An Armonk-based construction company has been expanding its activities in the Hudson Valley while at the same time developing a specialty in creating health care facilities that occasionally involves the adaptive reuse of certain pieces of real estate.
The company is PTS Contracting, which was founded in 2010 by Phyllis Delacamara, who also serves as its president. While initially handling construction projects in the fields of office, retail and industrial, PTS, for a decade, has been increasingly focused on the needs of health care providers, becoming a specialist in projects involving highly customized exterior and interior construction that meets strict requirements.
According to the company, during the course of a year, it may be handling multiple complex projects with up to 800 people on the job in communities throughout Westchester and the Hudson Valley. Some of the projects it has worked on involve converting spaces that had been used by retailers in shopping plazas into health care facilities.
In an adaptive reuse project completed last month for ProHEALTH Dental Yorktown, PTS converted a former bank in the Yorktown Green Shopping Center into a dental office complete with nine treatment rooms.
A $3.1 million renovation project for CareMount Endoscopy in Mount Kisco created an up-to-date 14,183-square-foot facility. Also in Mount Kisco, PTS in October of last year completed a $3.4 million renovation of a 6,709-square-foot fertility clinic for Reproductive Medicine Associates of New York.
Other typical projects include an obstetrics and gynecology facility for CareMount Medical OB/GYN in New Paltz, a renovated facility for the Premier Medical Group of Hudson Valley in Poughkeepsie, new offices and a therapy center for the Mental Health Association of Westchester in Mount Kisco that is due to open next month and a new facility for Sun River Health that is due to open next month in White Plains.
Zach Sawyer, vice president of construction operations for PTS, told the Business Journals, “We found that in health care, you have a slightly more sophisticated client because of the equipment coordination and everything that’s required to build-out their spaces and you’ve. got a slightly higher level of quality of subcontractors and trade partners that do that work.”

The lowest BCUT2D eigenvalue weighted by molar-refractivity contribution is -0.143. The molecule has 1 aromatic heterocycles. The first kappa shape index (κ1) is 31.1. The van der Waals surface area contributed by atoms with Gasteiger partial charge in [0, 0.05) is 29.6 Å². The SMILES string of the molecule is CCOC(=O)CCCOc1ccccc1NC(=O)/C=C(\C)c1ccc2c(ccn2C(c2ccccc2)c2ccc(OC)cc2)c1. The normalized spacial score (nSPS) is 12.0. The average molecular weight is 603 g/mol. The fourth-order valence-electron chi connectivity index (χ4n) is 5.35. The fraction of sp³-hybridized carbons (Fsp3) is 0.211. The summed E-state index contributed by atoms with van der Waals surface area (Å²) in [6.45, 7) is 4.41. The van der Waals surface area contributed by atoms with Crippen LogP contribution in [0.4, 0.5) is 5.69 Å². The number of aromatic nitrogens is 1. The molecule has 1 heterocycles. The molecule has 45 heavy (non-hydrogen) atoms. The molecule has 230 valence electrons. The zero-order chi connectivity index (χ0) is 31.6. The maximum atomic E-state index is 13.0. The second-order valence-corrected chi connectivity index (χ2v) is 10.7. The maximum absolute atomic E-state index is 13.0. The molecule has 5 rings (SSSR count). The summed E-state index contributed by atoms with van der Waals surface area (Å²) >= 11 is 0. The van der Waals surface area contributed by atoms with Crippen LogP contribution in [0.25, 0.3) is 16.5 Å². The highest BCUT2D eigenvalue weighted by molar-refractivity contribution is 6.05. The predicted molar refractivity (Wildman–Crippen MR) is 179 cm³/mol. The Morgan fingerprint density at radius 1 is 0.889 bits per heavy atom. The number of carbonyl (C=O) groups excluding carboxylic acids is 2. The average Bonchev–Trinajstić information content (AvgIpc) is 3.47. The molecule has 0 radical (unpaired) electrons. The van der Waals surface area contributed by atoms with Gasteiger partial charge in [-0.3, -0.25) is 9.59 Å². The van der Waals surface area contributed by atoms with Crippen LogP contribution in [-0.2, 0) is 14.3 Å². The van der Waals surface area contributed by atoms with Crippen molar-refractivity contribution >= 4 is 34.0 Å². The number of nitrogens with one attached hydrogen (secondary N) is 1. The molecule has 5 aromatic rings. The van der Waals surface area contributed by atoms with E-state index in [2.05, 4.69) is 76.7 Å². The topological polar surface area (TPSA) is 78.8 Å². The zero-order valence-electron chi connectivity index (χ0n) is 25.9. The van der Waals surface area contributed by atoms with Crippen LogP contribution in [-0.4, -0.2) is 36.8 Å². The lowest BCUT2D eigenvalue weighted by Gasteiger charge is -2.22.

Sawyer said that health care projects require the use of very high-end materials bearing in mind the need for end-users to maintain not only a high degree of cleanliness throughout, but also the sterility of some areas.
“All of the architects and the owners that we work with go through quite the design process to come up with the correct finishes that are going to be durable and long-lasting. In addition to that, there are some very high-end air quality and air filtration systems, especially post-Covid. You’ve got redundancies in electrical, mechanical and plumbing systems. We’re putting generators on sites. You’ve got specialty equipment coordination for imaging equipment like MRI and CAT scans.”
Sawyer said that despite the added complexities and requirements of health care projects, PTS has a goal of keeping construction time within the parameters normally associated with jobs in other categories.
“You do sometimes see longer lead times and with the supply chain issues that everybody’s involved in, you are seeing some longer durations,” Sawyer said. “We work with our trade partners and our trusted suppliers to do everything we can to come up with the right solution and make sure that the job stays to a normal schedule.”
Sawyer said that when estimating a job in health care, PTS works closely with equipment suppliers such as Philips Healthcare and Siemens Healthineers, along with medical product distributors such as Henry Schein Inc.
He said that although most construction companies do not specialize in health care construction, it is a competitive field.
“There are other folks that build spaces but most of those folks do not specialize, and that’s what makes us unique,” Sawyer said. “Our focus is health care and life sciences. We’re not focused on building outside of that realm.”
Sawyer said that he sees continued demand for health care spaces in Westchester and the Hudson Valley as reflected in moves by area hospitals to create new outpatient facilities.
“You’re seeing a large trend in health care moving into former retail spaces. We’re working on that adaptive reuse, renovating, repurposing and building modern spaces,” Sawyer said. “We’re all the way up to Ulster. We just completed a project up there where we turned an existing storefront into medical office space. We’re working all the way over to Sullivan and a little bit into Fairfield in Connecticut.”